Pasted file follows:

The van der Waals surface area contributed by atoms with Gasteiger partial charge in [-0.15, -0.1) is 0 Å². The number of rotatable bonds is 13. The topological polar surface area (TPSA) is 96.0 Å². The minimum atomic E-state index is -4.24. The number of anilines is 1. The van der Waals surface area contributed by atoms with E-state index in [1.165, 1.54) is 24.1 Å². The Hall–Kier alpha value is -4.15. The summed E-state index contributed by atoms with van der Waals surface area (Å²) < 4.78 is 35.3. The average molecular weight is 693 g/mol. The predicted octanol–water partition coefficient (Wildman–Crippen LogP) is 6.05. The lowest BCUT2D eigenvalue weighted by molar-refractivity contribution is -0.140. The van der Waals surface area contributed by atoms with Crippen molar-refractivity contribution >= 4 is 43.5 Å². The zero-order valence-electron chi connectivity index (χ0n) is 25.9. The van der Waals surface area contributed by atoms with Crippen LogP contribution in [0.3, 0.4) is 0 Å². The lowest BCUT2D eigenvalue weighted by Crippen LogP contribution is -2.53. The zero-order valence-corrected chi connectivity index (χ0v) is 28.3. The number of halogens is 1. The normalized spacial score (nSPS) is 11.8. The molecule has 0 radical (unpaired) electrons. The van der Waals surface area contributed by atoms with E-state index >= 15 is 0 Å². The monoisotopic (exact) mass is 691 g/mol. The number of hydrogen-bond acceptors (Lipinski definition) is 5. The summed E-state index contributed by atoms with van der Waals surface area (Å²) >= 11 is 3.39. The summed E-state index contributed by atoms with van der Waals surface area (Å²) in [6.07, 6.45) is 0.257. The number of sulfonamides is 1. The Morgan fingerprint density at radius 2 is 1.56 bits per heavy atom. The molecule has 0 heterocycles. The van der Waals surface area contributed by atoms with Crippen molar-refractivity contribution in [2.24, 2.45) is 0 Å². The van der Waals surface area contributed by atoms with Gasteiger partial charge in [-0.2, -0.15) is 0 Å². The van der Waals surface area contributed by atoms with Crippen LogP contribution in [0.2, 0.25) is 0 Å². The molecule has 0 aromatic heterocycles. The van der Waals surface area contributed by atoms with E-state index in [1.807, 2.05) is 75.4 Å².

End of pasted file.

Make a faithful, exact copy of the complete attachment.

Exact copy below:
The van der Waals surface area contributed by atoms with Gasteiger partial charge in [-0.15, -0.1) is 0 Å². The number of rotatable bonds is 13. The topological polar surface area (TPSA) is 96.0 Å². The minimum atomic E-state index is -4.24. The number of anilines is 1. The van der Waals surface area contributed by atoms with E-state index in [1.165, 1.54) is 24.1 Å². The Hall–Kier alpha value is -4.15. The summed E-state index contributed by atoms with van der Waals surface area (Å²) < 4.78 is 35.3. The average molecular weight is 693 g/mol. The predicted octanol–water partition coefficient (Wildman–Crippen LogP) is 6.05. The lowest BCUT2D eigenvalue weighted by molar-refractivity contribution is -0.140. The van der Waals surface area contributed by atoms with Crippen molar-refractivity contribution >= 4 is 43.5 Å². The zero-order valence-electron chi connectivity index (χ0n) is 25.9. The van der Waals surface area contributed by atoms with Crippen LogP contribution in [0.3, 0.4) is 0 Å². The lowest BCUT2D eigenvalue weighted by Crippen LogP contribution is -2.53. The zero-order valence-corrected chi connectivity index (χ0v) is 28.3. The number of halogens is 1. The normalized spacial score (nSPS) is 11.8. The molecule has 0 radical (unpaired) electrons. The van der Waals surface area contributed by atoms with E-state index >= 15 is 0 Å². The monoisotopic (exact) mass is 691 g/mol. The number of hydrogen-bond acceptors (Lipinski definition) is 5. The summed E-state index contributed by atoms with van der Waals surface area (Å²) >= 11 is 3.39. The summed E-state index contributed by atoms with van der Waals surface area (Å²) in [6.07, 6.45) is 0.257. The number of sulfonamides is 1. The Morgan fingerprint density at radius 2 is 1.56 bits per heavy atom. The molecule has 0 heterocycles. The van der Waals surface area contributed by atoms with Crippen molar-refractivity contribution in [2.24, 2.45) is 0 Å². The van der Waals surface area contributed by atoms with Gasteiger partial charge in [-0.2, -0.15) is 0 Å². The van der Waals surface area contributed by atoms with Crippen LogP contribution in [0.2, 0.25) is 0 Å². The molecule has 0 aromatic heterocycles. The van der Waals surface area contributed by atoms with E-state index in [1.807, 2.05) is 75.4 Å².